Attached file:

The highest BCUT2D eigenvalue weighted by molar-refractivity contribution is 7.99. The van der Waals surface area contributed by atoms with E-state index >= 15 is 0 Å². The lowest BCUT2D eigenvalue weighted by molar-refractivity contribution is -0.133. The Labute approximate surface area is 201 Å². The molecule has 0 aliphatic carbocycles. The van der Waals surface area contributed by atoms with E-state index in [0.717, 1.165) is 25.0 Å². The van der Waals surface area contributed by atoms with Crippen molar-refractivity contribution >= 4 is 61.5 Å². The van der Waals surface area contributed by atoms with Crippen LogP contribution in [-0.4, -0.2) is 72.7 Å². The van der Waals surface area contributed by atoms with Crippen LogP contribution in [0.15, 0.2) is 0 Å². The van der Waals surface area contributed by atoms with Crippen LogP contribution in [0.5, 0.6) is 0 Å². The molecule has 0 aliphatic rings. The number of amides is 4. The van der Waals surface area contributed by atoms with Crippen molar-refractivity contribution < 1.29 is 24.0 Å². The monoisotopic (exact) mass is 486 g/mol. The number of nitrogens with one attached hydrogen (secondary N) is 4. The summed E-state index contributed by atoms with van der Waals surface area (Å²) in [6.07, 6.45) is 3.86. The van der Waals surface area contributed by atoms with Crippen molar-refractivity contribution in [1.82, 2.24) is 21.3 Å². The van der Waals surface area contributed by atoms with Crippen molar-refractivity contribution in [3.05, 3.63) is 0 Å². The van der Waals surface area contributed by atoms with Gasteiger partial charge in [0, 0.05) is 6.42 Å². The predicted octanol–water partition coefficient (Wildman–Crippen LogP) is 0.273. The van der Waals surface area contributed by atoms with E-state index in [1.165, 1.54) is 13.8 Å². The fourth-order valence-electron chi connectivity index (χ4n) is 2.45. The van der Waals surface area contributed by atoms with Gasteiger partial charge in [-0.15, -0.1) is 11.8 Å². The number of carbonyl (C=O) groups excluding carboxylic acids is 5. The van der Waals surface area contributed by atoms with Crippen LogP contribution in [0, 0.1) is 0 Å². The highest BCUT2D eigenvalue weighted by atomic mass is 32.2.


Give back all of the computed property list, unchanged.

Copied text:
The highest BCUT2D eigenvalue weighted by molar-refractivity contribution is 7.99. The van der Waals surface area contributed by atoms with E-state index >= 15 is 0 Å². The lowest BCUT2D eigenvalue weighted by molar-refractivity contribution is -0.133. The Labute approximate surface area is 201 Å². The molecule has 0 aliphatic carbocycles. The van der Waals surface area contributed by atoms with E-state index in [0.717, 1.165) is 25.0 Å². The van der Waals surface area contributed by atoms with Crippen molar-refractivity contribution >= 4 is 61.5 Å². The van der Waals surface area contributed by atoms with Crippen LogP contribution in [-0.4, -0.2) is 72.7 Å². The van der Waals surface area contributed by atoms with Crippen LogP contribution in [0.15, 0.2) is 0 Å². The van der Waals surface area contributed by atoms with Crippen LogP contribution in [0.5, 0.6) is 0 Å². The molecule has 0 aliphatic rings. The number of amides is 4. The van der Waals surface area contributed by atoms with Crippen molar-refractivity contribution < 1.29 is 24.0 Å². The monoisotopic (exact) mass is 486 g/mol. The number of nitrogens with one attached hydrogen (secondary N) is 4. The summed E-state index contributed by atoms with van der Waals surface area (Å²) in [6.07, 6.45) is 3.86. The van der Waals surface area contributed by atoms with Crippen molar-refractivity contribution in [1.82, 2.24) is 21.3 Å². The van der Waals surface area contributed by atoms with Crippen molar-refractivity contribution in [3.05, 3.63) is 0 Å². The van der Waals surface area contributed by atoms with Gasteiger partial charge in [0, 0.05) is 6.42 Å². The predicted octanol–water partition coefficient (Wildman–Crippen LogP) is 0.273. The van der Waals surface area contributed by atoms with E-state index in [1.165, 1.54) is 13.8 Å². The fourth-order valence-electron chi connectivity index (χ4n) is 2.45. The van der Waals surface area contributed by atoms with Gasteiger partial charge in [-0.15, -0.1) is 11.8 Å². The number of carbonyl (C=O) groups excluding carboxylic acids is 5. The van der Waals surface area contributed by atoms with Crippen LogP contribution in [0, 0.1) is 0 Å². The highest BCUT2D eigenvalue weighted by atomic mass is 32.2.